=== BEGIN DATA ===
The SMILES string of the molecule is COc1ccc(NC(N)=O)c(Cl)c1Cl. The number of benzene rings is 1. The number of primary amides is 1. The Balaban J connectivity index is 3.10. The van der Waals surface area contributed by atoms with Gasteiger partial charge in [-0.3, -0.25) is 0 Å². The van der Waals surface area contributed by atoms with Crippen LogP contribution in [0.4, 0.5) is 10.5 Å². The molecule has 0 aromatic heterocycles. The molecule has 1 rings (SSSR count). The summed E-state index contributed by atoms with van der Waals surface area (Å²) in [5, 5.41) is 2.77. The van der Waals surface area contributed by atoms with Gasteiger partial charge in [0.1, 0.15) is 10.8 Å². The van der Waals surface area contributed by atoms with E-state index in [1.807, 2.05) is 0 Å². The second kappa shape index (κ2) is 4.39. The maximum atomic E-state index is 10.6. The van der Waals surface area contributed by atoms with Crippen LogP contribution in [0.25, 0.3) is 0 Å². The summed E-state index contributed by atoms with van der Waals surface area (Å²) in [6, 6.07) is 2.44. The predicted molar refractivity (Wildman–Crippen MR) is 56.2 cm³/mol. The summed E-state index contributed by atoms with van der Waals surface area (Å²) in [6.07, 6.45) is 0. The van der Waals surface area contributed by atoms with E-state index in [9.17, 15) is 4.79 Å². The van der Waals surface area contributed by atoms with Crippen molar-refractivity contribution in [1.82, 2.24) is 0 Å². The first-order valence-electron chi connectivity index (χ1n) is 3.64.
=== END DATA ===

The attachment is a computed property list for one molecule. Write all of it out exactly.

The SMILES string of the molecule is COc1ccc(NC(N)=O)c(Cl)c1Cl. The number of benzene rings is 1. The number of primary amides is 1. The Balaban J connectivity index is 3.10. The van der Waals surface area contributed by atoms with Gasteiger partial charge in [-0.3, -0.25) is 0 Å². The van der Waals surface area contributed by atoms with Crippen LogP contribution in [0.4, 0.5) is 10.5 Å². The molecule has 0 aromatic heterocycles. The molecule has 1 rings (SSSR count). The summed E-state index contributed by atoms with van der Waals surface area (Å²) in [5, 5.41) is 2.77. The van der Waals surface area contributed by atoms with Gasteiger partial charge in [0.1, 0.15) is 10.8 Å². The van der Waals surface area contributed by atoms with E-state index in [1.807, 2.05) is 0 Å². The second kappa shape index (κ2) is 4.39. The maximum atomic E-state index is 10.6. The van der Waals surface area contributed by atoms with Crippen LogP contribution in [0.25, 0.3) is 0 Å². The summed E-state index contributed by atoms with van der Waals surface area (Å²) in [6, 6.07) is 2.44. The predicted molar refractivity (Wildman–Crippen MR) is 56.2 cm³/mol. The summed E-state index contributed by atoms with van der Waals surface area (Å²) in [6.07, 6.45) is 0. The van der Waals surface area contributed by atoms with E-state index in [9.17, 15) is 4.79 Å². The van der Waals surface area contributed by atoms with Crippen molar-refractivity contribution in [1.82, 2.24) is 0 Å². The first-order valence-electron chi connectivity index (χ1n) is 3.64.